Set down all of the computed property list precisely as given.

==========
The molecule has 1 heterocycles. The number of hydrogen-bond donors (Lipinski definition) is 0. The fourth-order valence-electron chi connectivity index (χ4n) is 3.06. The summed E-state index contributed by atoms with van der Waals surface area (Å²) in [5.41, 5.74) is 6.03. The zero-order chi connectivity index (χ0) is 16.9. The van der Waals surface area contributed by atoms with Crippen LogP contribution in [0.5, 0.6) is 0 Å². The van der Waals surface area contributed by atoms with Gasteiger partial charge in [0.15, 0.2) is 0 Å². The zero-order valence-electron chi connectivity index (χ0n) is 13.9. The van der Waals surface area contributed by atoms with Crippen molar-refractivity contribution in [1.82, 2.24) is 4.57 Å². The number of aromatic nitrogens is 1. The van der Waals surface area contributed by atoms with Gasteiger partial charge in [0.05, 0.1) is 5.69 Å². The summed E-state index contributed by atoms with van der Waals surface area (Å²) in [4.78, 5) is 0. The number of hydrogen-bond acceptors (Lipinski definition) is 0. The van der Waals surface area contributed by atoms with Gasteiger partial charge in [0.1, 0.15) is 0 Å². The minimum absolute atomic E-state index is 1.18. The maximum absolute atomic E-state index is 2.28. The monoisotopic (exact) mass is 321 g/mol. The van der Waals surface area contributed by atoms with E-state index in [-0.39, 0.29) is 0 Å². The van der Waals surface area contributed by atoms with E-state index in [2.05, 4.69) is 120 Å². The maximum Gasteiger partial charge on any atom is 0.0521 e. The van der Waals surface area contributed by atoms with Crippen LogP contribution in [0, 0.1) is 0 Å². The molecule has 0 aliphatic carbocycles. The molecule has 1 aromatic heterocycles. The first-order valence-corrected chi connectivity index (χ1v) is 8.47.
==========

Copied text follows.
The molecule has 1 heterocycles. The number of hydrogen-bond donors (Lipinski definition) is 0. The fourth-order valence-electron chi connectivity index (χ4n) is 3.06. The summed E-state index contributed by atoms with van der Waals surface area (Å²) in [5.41, 5.74) is 6.03. The zero-order chi connectivity index (χ0) is 16.9. The van der Waals surface area contributed by atoms with Crippen LogP contribution in [0.5, 0.6) is 0 Å². The van der Waals surface area contributed by atoms with Gasteiger partial charge in [0.15, 0.2) is 0 Å². The zero-order valence-electron chi connectivity index (χ0n) is 13.9. The van der Waals surface area contributed by atoms with Crippen molar-refractivity contribution in [1.82, 2.24) is 4.57 Å². The number of aromatic nitrogens is 1. The van der Waals surface area contributed by atoms with Gasteiger partial charge in [0.05, 0.1) is 5.69 Å². The summed E-state index contributed by atoms with van der Waals surface area (Å²) in [4.78, 5) is 0. The number of hydrogen-bond acceptors (Lipinski definition) is 0. The van der Waals surface area contributed by atoms with Gasteiger partial charge in [0.1, 0.15) is 0 Å². The minimum absolute atomic E-state index is 1.18. The maximum absolute atomic E-state index is 2.28. The monoisotopic (exact) mass is 321 g/mol. The van der Waals surface area contributed by atoms with E-state index in [-0.39, 0.29) is 0 Å². The van der Waals surface area contributed by atoms with E-state index in [2.05, 4.69) is 120 Å². The maximum Gasteiger partial charge on any atom is 0.0521 e. The van der Waals surface area contributed by atoms with Crippen LogP contribution in [0, 0.1) is 0 Å². The molecule has 0 aliphatic carbocycles. The molecule has 1 aromatic heterocycles. The first-order valence-corrected chi connectivity index (χ1v) is 8.47.